Title: The Role of Meat in the Diet.

Key words: energy, protein, saturated fat, polyunsaturated fats, vitamins, minerals, bioavailability

Date: July 2000

Category: 4. Food Data


Author: Dr van Rhijn

The Role of Meat in the Diet.



Meat has always been an important part of the human diet, as a source of both micro and macro nutrients. It is estimated that total meat purchases still represent about 28% of household food expenditure. However, large-scale production at low prices and raised public awareness regarding health has resulted in a shift towards the consumption of lean meat and poultry.

Nutritional contribution of meat

The National Food Survey (MAFF 1986) estimated that meat provides the following nutrients in the average UK diet:

This is determined by the amount of fat on the meat. Liver, kidney and poultry in general contain less energy than carcass meat.

Lean meat contains substantial amounts of high biological value protein, and the balance of amino acids is very close to the ideal reference requirements.

Meat provides 23% saturated & 16% polyunsaturated fat intake. Liver lipids are less saturated due to the phospholipids in their cell membranes.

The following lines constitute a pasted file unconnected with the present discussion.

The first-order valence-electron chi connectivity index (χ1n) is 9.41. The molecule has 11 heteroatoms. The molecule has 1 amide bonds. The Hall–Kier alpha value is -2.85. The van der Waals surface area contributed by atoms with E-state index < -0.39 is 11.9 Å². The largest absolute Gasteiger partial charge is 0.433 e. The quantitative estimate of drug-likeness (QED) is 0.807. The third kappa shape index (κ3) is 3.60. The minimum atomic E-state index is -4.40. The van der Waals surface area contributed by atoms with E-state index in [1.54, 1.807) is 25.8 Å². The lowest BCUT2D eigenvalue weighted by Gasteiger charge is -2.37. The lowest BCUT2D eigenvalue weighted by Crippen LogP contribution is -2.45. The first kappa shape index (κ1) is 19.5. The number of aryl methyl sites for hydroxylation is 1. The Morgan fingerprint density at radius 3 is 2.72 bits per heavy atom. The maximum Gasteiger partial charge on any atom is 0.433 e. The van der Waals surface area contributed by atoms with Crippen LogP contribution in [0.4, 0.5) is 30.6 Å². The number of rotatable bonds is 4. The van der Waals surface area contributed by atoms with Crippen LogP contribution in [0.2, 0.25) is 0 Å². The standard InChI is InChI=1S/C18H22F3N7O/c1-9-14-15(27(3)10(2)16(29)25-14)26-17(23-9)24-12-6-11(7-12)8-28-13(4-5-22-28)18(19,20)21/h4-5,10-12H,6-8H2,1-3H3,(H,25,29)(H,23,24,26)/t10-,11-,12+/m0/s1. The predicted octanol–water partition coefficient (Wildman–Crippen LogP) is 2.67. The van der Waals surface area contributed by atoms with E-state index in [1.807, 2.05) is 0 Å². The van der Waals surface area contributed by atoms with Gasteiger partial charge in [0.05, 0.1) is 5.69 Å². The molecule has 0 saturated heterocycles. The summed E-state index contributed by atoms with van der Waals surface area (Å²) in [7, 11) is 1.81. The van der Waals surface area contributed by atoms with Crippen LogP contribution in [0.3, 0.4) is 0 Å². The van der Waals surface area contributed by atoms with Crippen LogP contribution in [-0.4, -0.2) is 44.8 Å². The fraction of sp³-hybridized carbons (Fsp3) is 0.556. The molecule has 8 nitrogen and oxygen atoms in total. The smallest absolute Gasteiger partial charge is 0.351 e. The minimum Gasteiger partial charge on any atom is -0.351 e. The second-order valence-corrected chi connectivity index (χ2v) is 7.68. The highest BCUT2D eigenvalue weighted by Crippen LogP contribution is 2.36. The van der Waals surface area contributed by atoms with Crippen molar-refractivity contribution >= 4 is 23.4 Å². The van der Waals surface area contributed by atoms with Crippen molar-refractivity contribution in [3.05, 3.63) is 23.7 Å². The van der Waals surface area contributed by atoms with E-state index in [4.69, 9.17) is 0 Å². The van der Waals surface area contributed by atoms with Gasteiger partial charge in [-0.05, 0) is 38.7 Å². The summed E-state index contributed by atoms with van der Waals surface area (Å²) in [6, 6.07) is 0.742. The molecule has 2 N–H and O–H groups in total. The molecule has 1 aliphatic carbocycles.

Meat is rich in B-vitamins and provides, for example, B12 55%, B6 - 23% and B1 - 14%. Liver is exceptionally rich in vitamin A and folate.

Iron 24%, zinc 23%, copper 29% and selenium 28% as well as other trace elements.

Effects of cooking

Some water-soluble minerals and vitamins are lost to the juices and cooking water. Between 20-70% of all B-vitamins are destroyed, depending on the cooking method. Vitamin A is relatively stable to heat. Cooking does not affect the highly bioavailable minerals, but loss does occur in juices and cooking water.


One of the important characteristics of meat is the high bioavailability of the inorganic nutrients. This is a factor vegetarians have to consider in selecting a well balanced diet. In contrast, caution is advised in consuming high amounts of liver during pregnancy due to the potential toxicity and teratogenic effect of Vit A.